SMS provides agricultural information 24/7 in Cambodia

The Kingdom of Cambodia, despite making significant economic progress over the years, still has about 80% of its rural people depend on subsistence farming as their main livelihood. This prompted the Royal Government to implement a ‘pro-poor trade strategy’ focused on an export-oriented agricultural sector to benefit rural areas. One of the obstacles of the strategy was inadequate information flow coupled with inefficient post-harvest system, lack of external market, and high transportation cost (Fitzgerald et al., 2010).

The agricultural supply chain lacked information on price, quality, and alternative buyers that could be useful to farmers and traders in remote regions. To improve this situation, the Australian Centre for International Agricultural Research (ACIAR) funded a pilot project called electronic marketing communication system (EMCS) that uses SMS technology. The EMCS applied Infotext software that allowed mobile users to send and receive messages 24/7. It provided two-way information flow from internal or external databases and website accessible through any Cambodian mobile network. The EMCS pilot project included farmers, traders, government agencies and researchers. It provided timely and accurate market information that led to better decision making.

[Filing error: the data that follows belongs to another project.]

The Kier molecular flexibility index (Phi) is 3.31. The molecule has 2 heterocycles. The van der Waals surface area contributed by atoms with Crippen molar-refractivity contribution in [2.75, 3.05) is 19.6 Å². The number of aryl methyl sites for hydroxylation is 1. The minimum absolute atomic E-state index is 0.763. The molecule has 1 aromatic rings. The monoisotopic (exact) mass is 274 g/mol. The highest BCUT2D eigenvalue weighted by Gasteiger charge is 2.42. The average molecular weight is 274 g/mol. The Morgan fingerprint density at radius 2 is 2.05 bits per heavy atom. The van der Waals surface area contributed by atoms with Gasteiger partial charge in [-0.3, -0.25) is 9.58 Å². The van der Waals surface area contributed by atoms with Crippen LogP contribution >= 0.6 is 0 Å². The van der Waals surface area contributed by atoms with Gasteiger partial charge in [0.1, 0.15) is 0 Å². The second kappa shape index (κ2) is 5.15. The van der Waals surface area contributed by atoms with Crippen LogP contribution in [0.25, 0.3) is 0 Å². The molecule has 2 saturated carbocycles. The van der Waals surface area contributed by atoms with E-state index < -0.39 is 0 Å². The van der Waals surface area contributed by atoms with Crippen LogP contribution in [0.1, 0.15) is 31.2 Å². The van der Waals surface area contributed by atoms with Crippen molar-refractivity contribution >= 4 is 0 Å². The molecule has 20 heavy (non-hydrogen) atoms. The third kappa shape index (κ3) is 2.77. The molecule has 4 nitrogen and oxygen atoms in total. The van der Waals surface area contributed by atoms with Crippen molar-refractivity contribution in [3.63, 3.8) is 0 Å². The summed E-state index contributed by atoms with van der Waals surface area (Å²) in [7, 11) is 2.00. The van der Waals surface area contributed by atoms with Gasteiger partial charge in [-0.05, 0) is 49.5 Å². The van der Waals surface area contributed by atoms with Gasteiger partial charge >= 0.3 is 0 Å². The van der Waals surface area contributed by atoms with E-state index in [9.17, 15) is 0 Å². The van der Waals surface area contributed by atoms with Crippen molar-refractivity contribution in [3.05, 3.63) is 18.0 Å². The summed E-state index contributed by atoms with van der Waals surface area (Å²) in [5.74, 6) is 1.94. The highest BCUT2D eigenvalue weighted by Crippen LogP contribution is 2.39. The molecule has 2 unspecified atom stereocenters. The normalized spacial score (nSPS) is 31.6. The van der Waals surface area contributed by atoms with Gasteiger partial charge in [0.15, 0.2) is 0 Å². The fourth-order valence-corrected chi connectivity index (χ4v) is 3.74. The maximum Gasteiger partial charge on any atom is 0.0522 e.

The pilot project was successfully implemented. However, its sustainability depends on assistance to expand its content, secure a stable electric supply, and add blended applications. It also requires more inclusive ways for farmers to participate in the process. These recommendations will make it possible for the whole country to adopt EMCS.

Source: Fitzerald, Robert, Spriggs, John, and Keosothea Nou. 2010. Enhancing communications in developing countries using SMS technology: The case of agricultural value chains in Cambodia. International Journal of Continuing Engineering Education and Life-Long Learning. Vol. 20. No. 1. pp. 72-83. Retrieved August 10, 2017.